The week in books

May 8, 2008

Love and Sex With Robots: the Evolution of Human-Robot Relationships by David Levy, artificial intelligence researcher. Duckworth, £12.99, ISBN 9780715637401

"David Levy's thesis, in this fascinating, scholarly and rather uncomfortable book, is that we'll fuck anything, and that we love pretty much anything that looks as though it might love us. Levy proposes that, by 2025 or so, artificial partners will be available for roughly $20,000; and that we will find ourselves not only humping, but actually loving them." - Michael Bywater, New Statesman

Yeltsin: A Life by Timothy J. Colton, Morris and Anna Feldberg professor of government and Russian, Harvard University. Basic Books, £20.99, ISBN 97804650118

"Timothy Colton casts the former Russian leader in a favourable new light. For Colton, Yeltsin 'broke stride and linked his personal journey to larger trends', which saw him evolve from 'knee-jerk populism' to ending the Communist party's monopoly of power and pursuing democracy. By staying ahead of his rivals he won 'the opportunity to preside over the birth of a nation and an attempt to construct a bold new future for it'. These are big claims - and Colton makes them convincingly." - Stefan Wagstyl, Financial Times

Torture Team: Deception, Cruelty and the Compromise of Law by Philippe Sands, professor of law and director of the Centre on International Courts and Tribunals, University College London. Allen Lane, £20.00, ISBN 9781846140082

"Sands warns that the US government lawyers he holds responsible for torture might be advised not to alight in various European countries, lest they find themselves subject to international arrest warrants. He should have included an appendix showing just how much human-rights lawyers stand to make in fees when those warrants start flying." - Michael Burleigh, The Sunday Times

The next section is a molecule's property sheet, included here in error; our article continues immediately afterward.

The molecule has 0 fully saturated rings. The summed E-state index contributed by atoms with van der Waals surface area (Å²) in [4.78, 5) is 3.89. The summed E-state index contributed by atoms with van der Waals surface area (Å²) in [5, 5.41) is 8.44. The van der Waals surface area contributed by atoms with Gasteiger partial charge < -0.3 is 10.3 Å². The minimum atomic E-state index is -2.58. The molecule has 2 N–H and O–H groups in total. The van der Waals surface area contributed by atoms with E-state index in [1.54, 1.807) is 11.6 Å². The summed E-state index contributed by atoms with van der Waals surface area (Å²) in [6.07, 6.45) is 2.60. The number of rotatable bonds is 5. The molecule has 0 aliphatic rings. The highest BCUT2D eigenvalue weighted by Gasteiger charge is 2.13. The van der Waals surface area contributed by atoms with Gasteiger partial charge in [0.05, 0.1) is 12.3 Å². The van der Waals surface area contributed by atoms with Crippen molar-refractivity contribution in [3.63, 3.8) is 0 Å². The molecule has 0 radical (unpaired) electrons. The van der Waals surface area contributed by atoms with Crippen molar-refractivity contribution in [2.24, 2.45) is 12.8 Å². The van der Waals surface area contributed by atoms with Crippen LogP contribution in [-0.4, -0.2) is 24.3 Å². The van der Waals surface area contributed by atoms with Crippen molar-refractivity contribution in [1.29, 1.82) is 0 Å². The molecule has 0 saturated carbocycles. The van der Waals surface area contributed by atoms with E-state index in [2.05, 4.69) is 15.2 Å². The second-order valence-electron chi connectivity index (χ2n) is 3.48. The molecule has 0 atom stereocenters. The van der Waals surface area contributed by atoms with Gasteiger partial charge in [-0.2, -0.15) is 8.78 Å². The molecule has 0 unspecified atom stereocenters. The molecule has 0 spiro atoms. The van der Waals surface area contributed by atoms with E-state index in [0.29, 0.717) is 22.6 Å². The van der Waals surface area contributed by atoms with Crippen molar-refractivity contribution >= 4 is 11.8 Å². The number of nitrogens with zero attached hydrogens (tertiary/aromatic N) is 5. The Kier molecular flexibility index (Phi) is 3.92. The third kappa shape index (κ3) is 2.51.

The World Without Us by Alan Weisman, Laureate associate professor in journalism and Latin American studies, University of Arizona. Virgin Books, £8.99, ISBN 9780753513576

"Few books I have read have done as good a job, then, of putting humanity in its place. The remarkable thing is how strangely comforting it is to know this. 'Microbes don't really much care whether we - or anything else - are here or not. We're just a semi-interesting niche for them,' says one scientist." - Nicholas Lezard, The Guardian

Homer in the Twentieth Century: Between World Literature and the Western Canon edited by Barbara Graziosi, senior lecturer in classics and ancient history, Durham University, and Emily Greenwood, lecturer in Greek, University of St Andrews. Oxford University Press, £55.00, ISBN 9780199298266

"Reception history is hard to do well ... One day, perhaps, a scholar will appear with the range of knowledge and depth of understanding to do full justice to this difficult theme. In the meantime, Graziosi and Greenwood's volume offers a few pointers." - Richard Jenkyns, Times Literary Supplement.

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